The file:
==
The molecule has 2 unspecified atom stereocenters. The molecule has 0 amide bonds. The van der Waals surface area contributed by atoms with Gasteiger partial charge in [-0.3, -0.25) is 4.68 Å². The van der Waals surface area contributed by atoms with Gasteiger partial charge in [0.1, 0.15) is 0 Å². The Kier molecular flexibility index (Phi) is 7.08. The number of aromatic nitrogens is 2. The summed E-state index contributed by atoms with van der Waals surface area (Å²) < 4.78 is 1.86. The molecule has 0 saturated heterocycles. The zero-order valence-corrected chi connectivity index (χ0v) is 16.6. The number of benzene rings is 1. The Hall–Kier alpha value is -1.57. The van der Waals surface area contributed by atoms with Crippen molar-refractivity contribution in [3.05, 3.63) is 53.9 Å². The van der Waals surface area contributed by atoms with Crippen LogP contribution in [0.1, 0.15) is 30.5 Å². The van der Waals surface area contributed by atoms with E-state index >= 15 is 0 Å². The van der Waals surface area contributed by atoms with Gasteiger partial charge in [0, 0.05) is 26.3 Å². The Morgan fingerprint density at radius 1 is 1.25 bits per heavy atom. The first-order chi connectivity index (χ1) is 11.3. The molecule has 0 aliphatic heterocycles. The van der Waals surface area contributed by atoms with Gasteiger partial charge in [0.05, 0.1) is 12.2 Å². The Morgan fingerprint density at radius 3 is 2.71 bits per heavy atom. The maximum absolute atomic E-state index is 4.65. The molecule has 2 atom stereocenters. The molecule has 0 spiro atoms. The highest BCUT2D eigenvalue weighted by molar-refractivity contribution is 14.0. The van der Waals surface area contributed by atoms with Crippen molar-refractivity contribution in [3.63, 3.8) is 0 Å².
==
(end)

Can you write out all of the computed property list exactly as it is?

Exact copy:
The molecule has 2 unspecified atom stereocenters. The molecule has 0 amide bonds. The van der Waals surface area contributed by atoms with Gasteiger partial charge in [-0.3, -0.25) is 4.68 Å². The van der Waals surface area contributed by atoms with Gasteiger partial charge in [0.1, 0.15) is 0 Å². The Kier molecular flexibility index (Phi) is 7.08. The number of aromatic nitrogens is 2. The summed E-state index contributed by atoms with van der Waals surface area (Å²) < 4.78 is 1.86. The molecule has 0 saturated heterocycles. The zero-order valence-corrected chi connectivity index (χ0v) is 16.6. The number of benzene rings is 1. The Hall–Kier alpha value is -1.57. The van der Waals surface area contributed by atoms with Crippen molar-refractivity contribution in [3.05, 3.63) is 53.9 Å². The van der Waals surface area contributed by atoms with Crippen LogP contribution in [0.1, 0.15) is 30.5 Å². The van der Waals surface area contributed by atoms with E-state index >= 15 is 0 Å². The van der Waals surface area contributed by atoms with Gasteiger partial charge in [0, 0.05) is 26.3 Å². The Morgan fingerprint density at radius 1 is 1.25 bits per heavy atom. The first-order chi connectivity index (χ1) is 11.3. The molecule has 0 aliphatic heterocycles. The van der Waals surface area contributed by atoms with Gasteiger partial charge in [0.05, 0.1) is 12.2 Å². The Morgan fingerprint density at radius 3 is 2.71 bits per heavy atom. The maximum absolute atomic E-state index is 4.65. The molecule has 2 atom stereocenters. The molecule has 0 spiro atoms. The highest BCUT2D eigenvalue weighted by molar-refractivity contribution is 14.0. The van der Waals surface area contributed by atoms with Crippen molar-refractivity contribution in [3.63, 3.8) is 0 Å².